The Indian army says it is set to step up a military offensive against the militants in the country’s restive northeastern state of Assam in the wake of fresh violence there.
“We are definitely going to intensify the operation in the state,” Indian Army Chief General Dalbir Singh Suhag told reporters in the capital, New Delhi, on Friday, refusing to give further information about the operations.
The announcement came after groups of militants, who were dressed in military uniforms, attacked several Adivasi villages in Kokrajhar and Sonitpur districts on December 23. The assaults left over 70 people dead, including many children.
Police officials accuse gunmen from the so-called National Democratic Front of Bodoland (NDFB) of being responsible for the raids.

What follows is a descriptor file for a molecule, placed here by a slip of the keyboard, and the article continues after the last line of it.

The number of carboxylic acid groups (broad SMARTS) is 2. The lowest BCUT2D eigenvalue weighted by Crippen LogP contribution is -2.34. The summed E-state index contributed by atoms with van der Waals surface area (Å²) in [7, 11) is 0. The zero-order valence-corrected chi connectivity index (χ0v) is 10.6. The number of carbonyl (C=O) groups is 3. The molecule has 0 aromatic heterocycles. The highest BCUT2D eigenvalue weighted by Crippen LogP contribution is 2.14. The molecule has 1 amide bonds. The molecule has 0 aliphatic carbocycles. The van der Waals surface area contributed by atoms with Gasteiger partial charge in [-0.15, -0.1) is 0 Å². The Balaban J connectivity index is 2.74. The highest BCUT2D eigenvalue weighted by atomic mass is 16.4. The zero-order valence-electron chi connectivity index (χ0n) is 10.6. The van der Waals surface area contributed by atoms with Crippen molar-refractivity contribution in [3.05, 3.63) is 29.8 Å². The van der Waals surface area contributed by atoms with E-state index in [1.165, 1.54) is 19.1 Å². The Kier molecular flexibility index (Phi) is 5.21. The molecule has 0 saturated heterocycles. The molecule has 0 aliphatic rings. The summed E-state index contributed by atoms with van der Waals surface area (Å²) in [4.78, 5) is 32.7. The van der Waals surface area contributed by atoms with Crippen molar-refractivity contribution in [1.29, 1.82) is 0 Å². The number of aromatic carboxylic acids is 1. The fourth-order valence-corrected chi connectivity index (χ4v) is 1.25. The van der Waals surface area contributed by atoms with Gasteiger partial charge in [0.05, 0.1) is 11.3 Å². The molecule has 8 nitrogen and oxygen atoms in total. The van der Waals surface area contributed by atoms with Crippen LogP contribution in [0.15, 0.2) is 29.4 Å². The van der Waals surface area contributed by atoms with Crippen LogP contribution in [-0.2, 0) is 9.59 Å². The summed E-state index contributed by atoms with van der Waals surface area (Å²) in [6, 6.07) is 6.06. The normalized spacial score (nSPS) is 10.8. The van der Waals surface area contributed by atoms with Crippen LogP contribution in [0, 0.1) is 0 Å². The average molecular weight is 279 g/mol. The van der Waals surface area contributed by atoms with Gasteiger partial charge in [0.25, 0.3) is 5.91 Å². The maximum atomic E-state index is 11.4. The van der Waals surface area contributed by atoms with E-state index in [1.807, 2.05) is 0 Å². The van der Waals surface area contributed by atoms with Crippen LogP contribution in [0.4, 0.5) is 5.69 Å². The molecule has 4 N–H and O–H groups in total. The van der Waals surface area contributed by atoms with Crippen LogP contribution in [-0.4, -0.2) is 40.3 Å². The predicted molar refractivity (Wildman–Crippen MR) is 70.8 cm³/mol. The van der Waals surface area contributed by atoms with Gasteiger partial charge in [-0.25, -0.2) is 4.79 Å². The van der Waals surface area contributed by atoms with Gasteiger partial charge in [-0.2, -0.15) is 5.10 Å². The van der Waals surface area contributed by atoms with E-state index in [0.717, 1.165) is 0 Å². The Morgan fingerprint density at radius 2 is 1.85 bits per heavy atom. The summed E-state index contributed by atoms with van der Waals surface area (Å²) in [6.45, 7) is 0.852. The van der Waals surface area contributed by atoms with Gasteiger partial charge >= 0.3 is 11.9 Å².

The army has already deployed 6,000 additional security forces and military helicopters to secure the strife-torn state.
According to authorities, more than 30 NDBF militants have been killed in the past few months in an offensive by the police and the army.
Over 14,000 people have taken shelter in temporary camps following militant attacks on tribal villages in Assam state.
Police announced the figure on Friday while television footage showed large numbers of people in open areas alongside schools and community centers, where the local administration helped them.
Assam, which borders the South Asian countries of Bhutan and Bangladesh, has for a long time witnessed violent land disputes between the indigenous Bodo tribes, Muslim settlers and the Adivasi community.
The NDFB wants a separate homeland for Bodo tribes, which account for 10 percent of Assam’s 33-million-strong population.